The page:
On the financial front, the legislation excludes from the US market counterparties of any North Korean bank or entity designated under either the UNSC resolutions or US executive orders, including specialized financial messaging systems. North Korean banks that are not designated are subject to “enhanced due diligence” under Section 311 of the Patriot Act (and by extension, their counterparties are put on notice that they could be next, so to speak). Third country banks that enable North Korean proliferation or arms smuggling, or that fail to comply with the terms of UNSCR 2094, can also be sanctioned. Firms that have transactions with any of these sanctioned entities are required to report these transactions to the Security and Exchange Commission. Treasury is directed to “encourage” foreign governments and banks to block funds that are accumulated through misappropriation (kleptocracy). State and local governments, including their pension systems, are encouraged to divest from firms having any investment relationship with North Korea while the country is subject to sanctions. In short, it’s pretty much a total financial blockade on UN- or US-designated bad actors, with probation for other entities that transact with them.

Proceeds from penalties, sales of seized assets etc. go into a North Korea Enforcement and Humanitarian Fund to support the activities of the North Korean Human Rights Act.

The bill also resurrects the state sponsor of terrorism penalties with respect to US actions in the international financial institutions and multilateral development banks. Under the legislation, the US would not contribute to these institutions unless the institution provided assurance that the funds would not be used for assistance to North Korea, and instructs the US Executive Directors at these institutions to block any assistance to North Korea.

Shipping services constitutes a second front.  Cargo that moves through ports that consistently fail to inspect North Korean cargo, as required by Security Council resolutions, will face enhanced inspection requirements at US ports. In other words, anything that has passed through Dandong should expect delays entering the US.

Humanitarian aid, non-luxury food, agricultural inputs (fertilizer, pesticide, and farm machinery), and medical equipment and supplies are excluded from all these provisions. And the President is given broad waiver authority.

The legislation also directs the President to conduct an Information Technology Study “setting forth a detailed plan for making unrestricted, unmonitored, and inexpensive mass communications available to the people of North Korea.” The Secretary of State is instructed to deliver to the relevant Congressional committees a report on each North Korean political prison camp.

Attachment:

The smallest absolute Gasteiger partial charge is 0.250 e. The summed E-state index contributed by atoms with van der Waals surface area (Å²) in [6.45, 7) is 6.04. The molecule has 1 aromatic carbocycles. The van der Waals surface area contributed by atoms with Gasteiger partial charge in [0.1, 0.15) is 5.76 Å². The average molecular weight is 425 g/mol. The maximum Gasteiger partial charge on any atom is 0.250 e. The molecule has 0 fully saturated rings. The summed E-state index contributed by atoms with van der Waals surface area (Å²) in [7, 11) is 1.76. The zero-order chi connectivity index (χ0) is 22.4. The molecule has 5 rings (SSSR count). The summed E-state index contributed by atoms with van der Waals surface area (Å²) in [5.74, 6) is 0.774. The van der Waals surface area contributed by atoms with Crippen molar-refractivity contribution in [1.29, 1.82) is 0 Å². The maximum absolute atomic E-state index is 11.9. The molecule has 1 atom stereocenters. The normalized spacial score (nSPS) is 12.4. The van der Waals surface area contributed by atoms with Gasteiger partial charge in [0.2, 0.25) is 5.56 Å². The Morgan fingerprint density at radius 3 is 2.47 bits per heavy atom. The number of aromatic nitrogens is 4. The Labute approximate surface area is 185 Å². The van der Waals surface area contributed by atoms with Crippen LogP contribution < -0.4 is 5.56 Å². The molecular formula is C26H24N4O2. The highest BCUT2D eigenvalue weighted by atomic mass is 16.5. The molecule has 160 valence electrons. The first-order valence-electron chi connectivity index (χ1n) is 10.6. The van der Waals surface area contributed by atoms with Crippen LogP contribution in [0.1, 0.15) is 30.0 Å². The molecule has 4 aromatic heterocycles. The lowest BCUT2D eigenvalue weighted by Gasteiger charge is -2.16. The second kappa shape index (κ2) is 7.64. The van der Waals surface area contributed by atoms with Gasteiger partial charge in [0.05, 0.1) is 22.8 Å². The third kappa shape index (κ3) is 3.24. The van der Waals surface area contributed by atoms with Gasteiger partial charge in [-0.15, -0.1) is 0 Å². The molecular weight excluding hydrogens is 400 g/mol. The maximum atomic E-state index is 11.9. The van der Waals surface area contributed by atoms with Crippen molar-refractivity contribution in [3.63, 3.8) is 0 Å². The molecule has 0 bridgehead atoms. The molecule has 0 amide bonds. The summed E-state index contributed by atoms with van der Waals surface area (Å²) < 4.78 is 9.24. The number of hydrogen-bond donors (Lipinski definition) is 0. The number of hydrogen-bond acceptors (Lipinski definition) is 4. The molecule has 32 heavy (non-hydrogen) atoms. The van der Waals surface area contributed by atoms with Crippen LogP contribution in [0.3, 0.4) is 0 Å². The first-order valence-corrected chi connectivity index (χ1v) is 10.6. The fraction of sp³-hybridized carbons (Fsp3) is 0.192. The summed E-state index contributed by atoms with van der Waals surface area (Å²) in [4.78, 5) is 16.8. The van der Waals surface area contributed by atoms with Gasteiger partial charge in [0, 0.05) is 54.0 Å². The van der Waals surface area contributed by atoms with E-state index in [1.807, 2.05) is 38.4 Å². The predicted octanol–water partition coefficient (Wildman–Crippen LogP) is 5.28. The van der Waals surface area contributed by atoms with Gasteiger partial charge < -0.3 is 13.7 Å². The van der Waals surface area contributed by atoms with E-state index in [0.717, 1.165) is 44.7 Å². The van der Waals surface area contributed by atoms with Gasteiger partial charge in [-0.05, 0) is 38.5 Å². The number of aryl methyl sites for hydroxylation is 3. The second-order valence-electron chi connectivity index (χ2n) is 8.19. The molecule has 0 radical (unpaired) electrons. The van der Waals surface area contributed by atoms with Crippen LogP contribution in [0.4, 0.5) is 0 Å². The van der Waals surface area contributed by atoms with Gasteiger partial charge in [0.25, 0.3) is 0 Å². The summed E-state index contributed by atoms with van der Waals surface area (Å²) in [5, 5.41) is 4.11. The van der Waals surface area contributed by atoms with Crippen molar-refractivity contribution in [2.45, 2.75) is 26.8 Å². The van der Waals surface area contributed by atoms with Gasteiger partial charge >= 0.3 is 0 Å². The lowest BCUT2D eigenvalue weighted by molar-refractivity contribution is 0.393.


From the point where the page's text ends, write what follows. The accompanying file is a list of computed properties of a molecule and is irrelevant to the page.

Finally, sanctions are to be suspended or terminated when “the Government of North Korea has—(A) verifiably ceased its counterfeiting of United States currency, including the surrender or destruction of specialized materials and equipment used for or particularly suitable for counterfeiting; (B) taken significant steps toward financial transparency to comply with generally accepted protocols to cease and prevent the laundering of monetary instruments; (C) taken significant steps toward verification of its compliance with United Nations Security Council Resolutions 1695, 1718, 1874, 2087, and 2094; (D) taken significant steps toward accounting for and repatriating the citizens of other countries abducted by the Government of North Korea; (E) taken significant steps toward verification of its compliance with the Joint Statement of September 19, 2005; (F) accepted and begun to abide by internationally recognized standards for the distribution and monitoring of humanitarian aid; (G) provided credible assurances that it will not support further acts of international terrorism; and (H) taken significant and verified steps to improve living conditions in its political prison camps.”

Representative Royce has yet to recruit a Senate co-sponsor, nor has the Administration weighed in on the proposal. So the likelihood of this bill being enacted into law in its current form would appear slim. Nevertheless, the proposal does establish a kind of menu or template of non-military measures that the US could bring to bear on North Korea.